Can waste-to-energy solutions solve two problems at once?
The world is in the midst of a waste crisis. Tonnes and tonnes of waste is being produced and dumped at landfill. At the same time there is the worry of fuel shortages. Can the two issues be solved together?
Countries such as the UK, and US have already been using waste-to-energy solutions to address these problems. In recent years the amount of waste collected by local authorities in England for the purpose of waste-to-energy incineration peaked at 11.03 million tons.
But, what developments can be made in the industry? There are various new methods of dealing with waste that will offer benefits to society. However, are all waste-to-energy methods viable or are some less environmentally friendly?
In this article we will investigate the status of waste-to-energy solutions and how waste could provide energy in the place of fossil fuels.
More can be done to stop the crisis
In the past decade there have been many improvements made in the fight to combat waste. The 5p plastic bag levy for one, and the introduction of a doorstep recycling collection in the UK just to name a couple. But what happens after we pop our rinsed-out food containers in our blue bins?
Well, it might not always be recycled: in the wake of China’s plastic waste import ban in 2017, it was revealed that much of the waste marked for 'recycling' had been sent to the country and was contaminated by general waste or food residue. Therefore, it unfortunately ended up as landfill and incorrectly counted towards the UK’s recycling target.
Landfills are a major problem. Not only are they an eyesore, but according to Prescouter, as waste breaks down on a landfill, gases such as methane and dioxins are released, along with a toxic liquid known as leachate. Leachate has the potential to contaminate soil, water, plants, and food.
What methods of waste-to-energy are being used
These are the current methods of waste-to-energy solutions outlined by Prescouter:
- Thermal – this includes direct combustion which is known as incineration. The waste is directly burned, and thermal energy collected.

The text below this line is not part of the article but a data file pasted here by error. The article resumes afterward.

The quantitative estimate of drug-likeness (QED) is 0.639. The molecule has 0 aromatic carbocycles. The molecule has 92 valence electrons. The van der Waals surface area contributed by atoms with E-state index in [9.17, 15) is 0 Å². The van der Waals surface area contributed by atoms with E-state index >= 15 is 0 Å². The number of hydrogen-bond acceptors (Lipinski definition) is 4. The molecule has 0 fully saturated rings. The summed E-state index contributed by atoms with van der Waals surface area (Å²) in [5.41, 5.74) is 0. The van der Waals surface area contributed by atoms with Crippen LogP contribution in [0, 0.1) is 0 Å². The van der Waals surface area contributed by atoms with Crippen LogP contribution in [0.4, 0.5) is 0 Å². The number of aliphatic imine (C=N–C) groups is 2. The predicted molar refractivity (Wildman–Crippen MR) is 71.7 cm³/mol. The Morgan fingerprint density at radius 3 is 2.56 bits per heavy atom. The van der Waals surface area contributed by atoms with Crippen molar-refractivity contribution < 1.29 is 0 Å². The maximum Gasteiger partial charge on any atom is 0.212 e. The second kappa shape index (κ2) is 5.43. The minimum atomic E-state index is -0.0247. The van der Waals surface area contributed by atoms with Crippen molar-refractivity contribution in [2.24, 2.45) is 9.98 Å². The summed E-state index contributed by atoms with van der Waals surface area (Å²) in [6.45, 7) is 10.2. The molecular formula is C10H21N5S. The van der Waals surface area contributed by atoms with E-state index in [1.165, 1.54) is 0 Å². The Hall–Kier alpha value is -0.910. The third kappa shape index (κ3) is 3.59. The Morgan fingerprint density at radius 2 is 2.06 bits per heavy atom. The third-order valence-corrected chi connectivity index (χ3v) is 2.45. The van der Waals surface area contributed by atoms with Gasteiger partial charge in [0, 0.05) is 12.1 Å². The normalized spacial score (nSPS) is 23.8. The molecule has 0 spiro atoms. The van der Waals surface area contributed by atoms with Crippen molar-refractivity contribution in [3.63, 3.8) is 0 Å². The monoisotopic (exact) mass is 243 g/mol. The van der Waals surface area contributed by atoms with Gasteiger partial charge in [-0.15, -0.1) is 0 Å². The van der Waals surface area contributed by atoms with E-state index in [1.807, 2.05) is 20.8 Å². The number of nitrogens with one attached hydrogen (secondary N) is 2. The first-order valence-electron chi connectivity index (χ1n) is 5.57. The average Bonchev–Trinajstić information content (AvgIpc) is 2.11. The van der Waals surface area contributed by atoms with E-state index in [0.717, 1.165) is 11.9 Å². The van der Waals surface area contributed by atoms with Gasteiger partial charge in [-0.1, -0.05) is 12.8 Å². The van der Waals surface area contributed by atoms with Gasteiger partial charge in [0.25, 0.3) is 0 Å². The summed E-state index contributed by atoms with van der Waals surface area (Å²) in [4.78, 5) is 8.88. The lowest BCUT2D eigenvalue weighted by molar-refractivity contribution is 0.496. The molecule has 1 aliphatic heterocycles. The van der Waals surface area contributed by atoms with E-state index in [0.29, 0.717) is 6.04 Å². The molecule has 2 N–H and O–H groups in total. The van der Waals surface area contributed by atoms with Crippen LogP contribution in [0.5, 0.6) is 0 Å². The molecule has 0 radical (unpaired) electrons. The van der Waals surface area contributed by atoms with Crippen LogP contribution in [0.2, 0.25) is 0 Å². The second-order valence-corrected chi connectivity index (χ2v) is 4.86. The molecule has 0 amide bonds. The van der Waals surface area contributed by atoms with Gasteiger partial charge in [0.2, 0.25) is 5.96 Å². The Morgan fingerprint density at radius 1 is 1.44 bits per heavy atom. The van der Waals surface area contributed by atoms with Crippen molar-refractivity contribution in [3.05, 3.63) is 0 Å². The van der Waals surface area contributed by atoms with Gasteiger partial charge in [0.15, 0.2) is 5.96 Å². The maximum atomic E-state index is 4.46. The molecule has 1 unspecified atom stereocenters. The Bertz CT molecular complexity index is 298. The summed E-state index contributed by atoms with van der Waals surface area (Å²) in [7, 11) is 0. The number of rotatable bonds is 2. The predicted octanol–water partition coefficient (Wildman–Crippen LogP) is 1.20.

- Mechanical and Thermal – this method sees waste being dried and pulverised before becoming solid fuel. That solid fuel can then be burned for thermal energy.
- Thermo-chemical – thiscovers torrefaction, plasma technology, gasification, pyrolysis, and liquefaction.
- Torrefaction changes biomass into a substance akin to coal for better fuel properties.
- Plasma technology uses plasma to turn organic material into syngas. This syngas can then be used as fuel.
- Gasification is like plasma technology. It transforms organic or fossil fuel materials into gases like carbon dioxide for fuel.
- Pyrolysis uses decomposed materials to thermally to produce liquid fuel.
- Liquefaction is a process where liquid fuel is made from solid waste.
- Biochemical – this uses fermentation and anaerobic digestion. Fermentation produced ethanol, and anaerobic digestion involved microorganisms breaking down waste and producing biogas.
What are the problems with waste-to-energy methods?
The main issue with thermal methods of waste-to-energy solutions such as incineration is that it produces harmful ashes and emissions when long form carbons such as plastic is burned, therefore harming the environment.
Waste-to-energy solutions have their advantages
There are several benefits to using energy from waste. Such perks include landfill reduction, avoidance of landfill tax and charges, and of course, renewable energy. Unlike fossil fuels, waste is not going to drop in availability.
Bioenergy consult points out that, while more than 50% of waste is burnt for energy, it is a 'short carbon cycle' that means the original matter doesn’t contribute to climate change originally. In contrast, long carbon cycles like plastic have already contributed to climate change in their creation and burning them for energy would offset some of that carbon cost.
If produced and monitored correctly, waste-to-energy could offer a renewable source of energy with a low carbon emission rate. Using waste as the catalyst for creating fuel isn’t the issue as much as the process in which the fuel is obtained.
As discussed, incinerating fossil fuels or waste for energy is problematic, but other methods such as biochemical processes could see waste provide energy while simultaneous reducing the volume of rubbish.
What will the future look like for waste-to-energy?
To help combat our waste issue, waste-to-energy is a viable solution to stop using fossil fuels and reduce our waste volume at the same time? The challenge now is to make sure that the emissions from these energy processes are monitored and reduced as much as possible. Dubai is already in the final stages of financing the world’s biggest waste-to-energy plant.
Companies like Reconomy who provide services such as hazard waste management are educating themselves by partnering with the Supply Chain Sustainability School to educate themselves on the new processes being developed to create a more sustainable future within the Construction and Infrastructure sectors.